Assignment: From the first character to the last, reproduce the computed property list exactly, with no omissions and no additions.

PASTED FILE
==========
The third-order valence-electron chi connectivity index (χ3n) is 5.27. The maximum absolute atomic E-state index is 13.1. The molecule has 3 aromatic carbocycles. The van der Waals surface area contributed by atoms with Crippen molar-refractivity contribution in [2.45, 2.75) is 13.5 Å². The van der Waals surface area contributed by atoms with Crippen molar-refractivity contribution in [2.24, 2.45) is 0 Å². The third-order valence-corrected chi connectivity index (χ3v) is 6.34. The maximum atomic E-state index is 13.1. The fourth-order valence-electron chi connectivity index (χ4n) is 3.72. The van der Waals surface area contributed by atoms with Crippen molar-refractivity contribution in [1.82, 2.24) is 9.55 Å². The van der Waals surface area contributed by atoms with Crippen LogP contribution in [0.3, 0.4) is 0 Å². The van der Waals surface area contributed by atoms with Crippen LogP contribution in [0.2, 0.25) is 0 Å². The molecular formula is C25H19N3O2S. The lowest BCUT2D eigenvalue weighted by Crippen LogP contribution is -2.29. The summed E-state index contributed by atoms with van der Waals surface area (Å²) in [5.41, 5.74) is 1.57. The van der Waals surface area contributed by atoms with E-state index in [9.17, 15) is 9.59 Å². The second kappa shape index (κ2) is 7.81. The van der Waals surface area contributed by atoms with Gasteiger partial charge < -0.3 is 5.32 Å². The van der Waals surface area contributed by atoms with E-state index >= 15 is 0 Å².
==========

The third-order valence-electron chi connectivity index (χ3n) is 5.27. The maximum absolute atomic E-state index is 13.1. The molecule has 3 aromatic carbocycles. The van der Waals surface area contributed by atoms with Crippen molar-refractivity contribution in [2.45, 2.75) is 13.5 Å². The van der Waals surface area contributed by atoms with Crippen molar-refractivity contribution in [2.24, 2.45) is 0 Å². The third-order valence-corrected chi connectivity index (χ3v) is 6.34. The maximum atomic E-state index is 13.1. The fourth-order valence-electron chi connectivity index (χ4n) is 3.72. The van der Waals surface area contributed by atoms with Crippen molar-refractivity contribution in [1.82, 2.24) is 9.55 Å². The van der Waals surface area contributed by atoms with Crippen LogP contribution in [0.3, 0.4) is 0 Å². The van der Waals surface area contributed by atoms with Crippen LogP contribution in [0.2, 0.25) is 0 Å². The molecular formula is C25H19N3O2S. The lowest BCUT2D eigenvalue weighted by Crippen LogP contribution is -2.29. The summed E-state index contributed by atoms with van der Waals surface area (Å²) in [5.41, 5.74) is 1.57. The van der Waals surface area contributed by atoms with E-state index in [9.17, 15) is 9.59 Å². The second kappa shape index (κ2) is 7.81. The van der Waals surface area contributed by atoms with Gasteiger partial charge < -0.3 is 5.32 Å². The van der Waals surface area contributed by atoms with E-state index >= 15 is 0 Å².